The Masters is all about hugs and kisses.
Not really, but if you look back at old photos of the winners, there are plenty of embraces that are worth embracing.
Three from recent years stand out for me:
1986: Jack Nicklaus and son Jackie, his caddie, hug on the 18th green following the Golden Bear's memorable round.
1997: Tiger Woods gives his "Pops," Earl Woods, a big ol' bear hug after shattering records.
2010: Phil Mickelson embraces his wife Amy in a poignant moment behind the 18th green.
Tiger Woods confirmed he will play in this year's Masters.
Now the question is: How will he fare?
Don't let his lengthy absence fool you. Woods will be competitive. I'm not going as far to say he will win, but it wouldn't surprise me. I think he will make the 36-hole cut, though, and will be a factor at some point on the weekend.
It's over. Rayonta Whitfield stopped Sergio Espinoza with a big hook in the ninth, and he is now the North American Boxing Organization flyweight champion.
Here is what happened in the main event:
Whitfield was in command from the start, landing a number of punches against his opponent. The Augusta boxer known as "Stingray" put Espinoza on the mat in the second and seventh rounds, but he landed the deciding blow at the 2:49 mark of the ninth round.
It was a good first step, even if we don't know much more now than we did before.
Now, Tiger Woods will have to follow his words with actions and prove to his wife and family that he is sincere. He is right, though: whatever he did and however it is handled should be between his wife and him.
Will it be enough?
I was hoping for some kind of announcement about his golf plans, but in hindsight I guess it would have been tacky to come out and say, "Hey, I'm sorry I had all these affairs. I'll see you in April at the Masters."
Yes, I voted for Tiger Woods for Athlete of the Decade.
And, yes, I cast my ballot for Woods even after his mysterious early-morning car crash on Nov. 27.
It was really a simple decision. Compared to the other athletes on the ballot put forth by The Associated Press, Woods stood head and shoulders above the rest.
The group that voted on the award – Associated Press member editors – was asked to judge which athlete was the best over the last 10 years. What these athletes did away from their sport was not part of the question, nor should it have been.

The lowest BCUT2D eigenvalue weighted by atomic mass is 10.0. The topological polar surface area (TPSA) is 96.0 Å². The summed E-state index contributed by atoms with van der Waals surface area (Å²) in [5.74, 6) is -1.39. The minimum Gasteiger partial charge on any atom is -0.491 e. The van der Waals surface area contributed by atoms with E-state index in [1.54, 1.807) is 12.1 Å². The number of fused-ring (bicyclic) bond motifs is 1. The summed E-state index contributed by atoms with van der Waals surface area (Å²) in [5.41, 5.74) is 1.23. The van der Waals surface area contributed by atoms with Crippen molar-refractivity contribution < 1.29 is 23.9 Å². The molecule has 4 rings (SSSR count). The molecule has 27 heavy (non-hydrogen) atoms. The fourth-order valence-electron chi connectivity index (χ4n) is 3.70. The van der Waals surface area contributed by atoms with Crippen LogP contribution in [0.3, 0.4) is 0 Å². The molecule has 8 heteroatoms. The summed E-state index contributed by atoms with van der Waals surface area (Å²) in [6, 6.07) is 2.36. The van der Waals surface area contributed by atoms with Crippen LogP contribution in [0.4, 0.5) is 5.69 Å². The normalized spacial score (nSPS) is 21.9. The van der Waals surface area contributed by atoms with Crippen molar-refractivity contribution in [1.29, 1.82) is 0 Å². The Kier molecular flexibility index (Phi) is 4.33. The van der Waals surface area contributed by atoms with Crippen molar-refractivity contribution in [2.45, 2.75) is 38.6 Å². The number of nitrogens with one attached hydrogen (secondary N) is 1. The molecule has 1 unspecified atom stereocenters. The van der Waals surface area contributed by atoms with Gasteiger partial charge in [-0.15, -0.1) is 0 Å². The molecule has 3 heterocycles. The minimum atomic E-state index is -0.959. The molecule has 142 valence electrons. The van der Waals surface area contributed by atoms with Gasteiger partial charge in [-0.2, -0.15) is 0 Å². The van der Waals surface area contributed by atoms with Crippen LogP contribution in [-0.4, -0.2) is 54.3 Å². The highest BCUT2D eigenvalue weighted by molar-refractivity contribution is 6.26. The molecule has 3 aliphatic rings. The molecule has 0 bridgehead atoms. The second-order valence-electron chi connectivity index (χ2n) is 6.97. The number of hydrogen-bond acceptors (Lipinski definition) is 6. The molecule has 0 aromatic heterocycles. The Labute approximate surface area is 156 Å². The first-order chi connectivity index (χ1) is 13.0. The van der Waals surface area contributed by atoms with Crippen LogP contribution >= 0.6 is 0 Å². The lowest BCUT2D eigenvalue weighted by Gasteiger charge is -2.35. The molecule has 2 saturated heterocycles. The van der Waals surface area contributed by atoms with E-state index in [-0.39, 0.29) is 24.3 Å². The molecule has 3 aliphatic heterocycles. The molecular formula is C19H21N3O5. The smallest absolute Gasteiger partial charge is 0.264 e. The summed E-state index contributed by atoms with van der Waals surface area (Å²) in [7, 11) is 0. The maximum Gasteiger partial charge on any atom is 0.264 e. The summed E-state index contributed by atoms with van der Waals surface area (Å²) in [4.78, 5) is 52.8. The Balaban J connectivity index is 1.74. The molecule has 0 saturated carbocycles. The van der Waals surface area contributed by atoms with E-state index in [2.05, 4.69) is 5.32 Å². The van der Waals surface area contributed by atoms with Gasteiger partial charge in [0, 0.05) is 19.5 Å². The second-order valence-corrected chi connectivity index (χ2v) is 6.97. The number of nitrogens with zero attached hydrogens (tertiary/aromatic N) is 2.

A few thoughts on the South Carolina-Ole Miss game while I wait for traffic to clear out around Williams-Brice Stadium. The Gamecocks held on for a 16-10 win, their first at home over a top-5 foe.
After taking a 16-3 lead midway through the third quarter, South Carolina found a way to win despite going three-and-out on its last five drives. Those 15 plays produced a whopping 13 yards, and no, I'm not counting the two knees Stephen Garcia took to end the game.
So, how did they do it?
"We've got a damn good defense," Garcia said.
Nights like Friday night are why I got into journalism some 25 years ago.
There was an exciting game, and breaking news to boot.
A win-win situation.
In more than two decades of covering sports and high school football, I'm not quite sure I can come up with a better combination of the two than I found at the Aiken-Silver Bluff game.
The football game was highly anticipated with two of the best teams on the South Carolina side squaring off.
So far, so good.
It's opening day at the Masters Tournament. The first practice round, weather permitting, will take place today.
So far there aren't a lot of golfers on the course. Bubba Watson, a former UGA player, teed off on No. 1 at 8:15.
And British Amateur champion Reinier Saxton was on the practice putting green.
Early reports are that tournament patrons are still relying on old habits and getting caught up in traffic along Washington Road coming from Interstate 20.
I look forward each year to receiving the April issue of Golf Digest. The magazine does an excellent job of previewing the Masters Tournament.
The Masters edition arrived earlier this week, and Tom Brokaw's guest essay caught my eye. Brokaw, the former NBC anchorman, came to Augusta National Golf Club last year at the request of Golf Digest to continue its series of "First Impressions" from noted journalists.
Sterling Sharpe is right: retired jerseys should stay retired.
The former South Carolina football star was put in a difficult spot last week when hotshot recruit Alshon Jeffery wanted to wear No. 2 when he suits up for the Gamecocks in the fall. Coach Steve Spurrier approached Sharpe and George Rogers, who had his No. 38 retired after winning the Heisman Trophy, about letting players wear retired numbers.
Sharpe, according to published reports, was clearly against the idea. And he's right.